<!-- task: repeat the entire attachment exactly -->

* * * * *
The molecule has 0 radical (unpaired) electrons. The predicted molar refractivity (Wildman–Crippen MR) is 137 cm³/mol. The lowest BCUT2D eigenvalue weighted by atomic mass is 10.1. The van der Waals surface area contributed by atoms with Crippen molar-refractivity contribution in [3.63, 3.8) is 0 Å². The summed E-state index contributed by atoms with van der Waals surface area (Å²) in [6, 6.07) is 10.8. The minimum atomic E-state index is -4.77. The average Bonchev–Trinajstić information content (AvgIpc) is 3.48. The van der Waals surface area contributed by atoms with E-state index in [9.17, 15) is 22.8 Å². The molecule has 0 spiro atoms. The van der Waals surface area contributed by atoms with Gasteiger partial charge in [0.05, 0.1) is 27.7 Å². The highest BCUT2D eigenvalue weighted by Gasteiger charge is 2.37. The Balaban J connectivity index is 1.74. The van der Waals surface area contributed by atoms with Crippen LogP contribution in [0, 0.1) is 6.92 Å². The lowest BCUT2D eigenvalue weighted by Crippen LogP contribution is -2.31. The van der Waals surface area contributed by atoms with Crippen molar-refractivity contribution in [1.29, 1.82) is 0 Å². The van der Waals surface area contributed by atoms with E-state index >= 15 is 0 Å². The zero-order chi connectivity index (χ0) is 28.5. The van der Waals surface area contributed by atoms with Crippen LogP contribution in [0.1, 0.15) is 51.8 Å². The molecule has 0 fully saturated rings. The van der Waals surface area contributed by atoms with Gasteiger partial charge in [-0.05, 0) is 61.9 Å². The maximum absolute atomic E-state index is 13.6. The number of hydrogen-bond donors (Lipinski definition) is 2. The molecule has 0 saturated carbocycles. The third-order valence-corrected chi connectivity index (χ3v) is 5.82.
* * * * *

The molecule has 0 radical (unpaired) electrons. The predicted molar refractivity (Wildman–Crippen MR) is 137 cm³/mol. The lowest BCUT2D eigenvalue weighted by atomic mass is 10.1. The van der Waals surface area contributed by atoms with Crippen molar-refractivity contribution in [3.63, 3.8) is 0 Å². The summed E-state index contributed by atoms with van der Waals surface area (Å²) in [6, 6.07) is 10.8. The minimum atomic E-state index is -4.77. The average Bonchev–Trinajstić information content (AvgIpc) is 3.48. The van der Waals surface area contributed by atoms with E-state index in [9.17, 15) is 22.8 Å². The molecule has 0 spiro atoms. The van der Waals surface area contributed by atoms with Gasteiger partial charge in [0.05, 0.1) is 27.7 Å². The highest BCUT2D eigenvalue weighted by Gasteiger charge is 2.37. The Balaban J connectivity index is 1.74. The van der Waals surface area contributed by atoms with Crippen LogP contribution in [0, 0.1) is 6.92 Å². The lowest BCUT2D eigenvalue weighted by Crippen LogP contribution is -2.31. The van der Waals surface area contributed by atoms with Crippen molar-refractivity contribution in [1.29, 1.82) is 0 Å². The van der Waals surface area contributed by atoms with E-state index >= 15 is 0 Å². The zero-order chi connectivity index (χ0) is 28.5. The van der Waals surface area contributed by atoms with Crippen LogP contribution in [0.1, 0.15) is 51.8 Å². The molecule has 0 fully saturated rings. The van der Waals surface area contributed by atoms with Gasteiger partial charge in [-0.05, 0) is 61.9 Å². The maximum absolute atomic E-state index is 13.6. The number of hydrogen-bond donors (Lipinski definition) is 2. The molecule has 0 saturated carbocycles. The third-order valence-corrected chi connectivity index (χ3v) is 5.82.